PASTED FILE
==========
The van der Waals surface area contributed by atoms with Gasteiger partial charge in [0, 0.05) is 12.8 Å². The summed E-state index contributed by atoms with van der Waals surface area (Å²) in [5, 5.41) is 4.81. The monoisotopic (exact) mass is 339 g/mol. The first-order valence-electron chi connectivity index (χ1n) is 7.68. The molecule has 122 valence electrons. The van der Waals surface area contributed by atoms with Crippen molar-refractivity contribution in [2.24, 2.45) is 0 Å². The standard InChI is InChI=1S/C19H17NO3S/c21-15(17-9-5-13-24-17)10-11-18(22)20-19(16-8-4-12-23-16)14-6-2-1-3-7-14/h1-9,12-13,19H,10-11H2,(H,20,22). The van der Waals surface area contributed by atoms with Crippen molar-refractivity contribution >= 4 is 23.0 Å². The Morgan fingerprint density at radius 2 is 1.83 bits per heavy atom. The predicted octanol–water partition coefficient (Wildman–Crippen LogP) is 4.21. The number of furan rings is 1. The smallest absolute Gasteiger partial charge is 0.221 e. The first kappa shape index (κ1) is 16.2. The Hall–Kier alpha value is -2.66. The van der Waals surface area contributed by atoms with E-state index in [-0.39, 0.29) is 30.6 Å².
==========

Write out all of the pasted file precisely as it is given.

The van der Waals surface area contributed by atoms with Gasteiger partial charge in [0, 0.05) is 12.8 Å². The summed E-state index contributed by atoms with van der Waals surface area (Å²) in [5, 5.41) is 4.81. The monoisotopic (exact) mass is 339 g/mol. The first-order valence-electron chi connectivity index (χ1n) is 7.68. The molecule has 122 valence electrons. The van der Waals surface area contributed by atoms with Crippen molar-refractivity contribution in [2.24, 2.45) is 0 Å². The standard InChI is InChI=1S/C19H17NO3S/c21-15(17-9-5-13-24-17)10-11-18(22)20-19(16-8-4-12-23-16)14-6-2-1-3-7-14/h1-9,12-13,19H,10-11H2,(H,20,22). The van der Waals surface area contributed by atoms with Crippen molar-refractivity contribution >= 4 is 23.0 Å². The Morgan fingerprint density at radius 2 is 1.83 bits per heavy atom. The predicted octanol–water partition coefficient (Wildman–Crippen LogP) is 4.21. The number of furan rings is 1. The smallest absolute Gasteiger partial charge is 0.221 e. The first kappa shape index (κ1) is 16.2. The Hall–Kier alpha value is -2.66. The van der Waals surface area contributed by atoms with E-state index in [-0.39, 0.29) is 30.6 Å².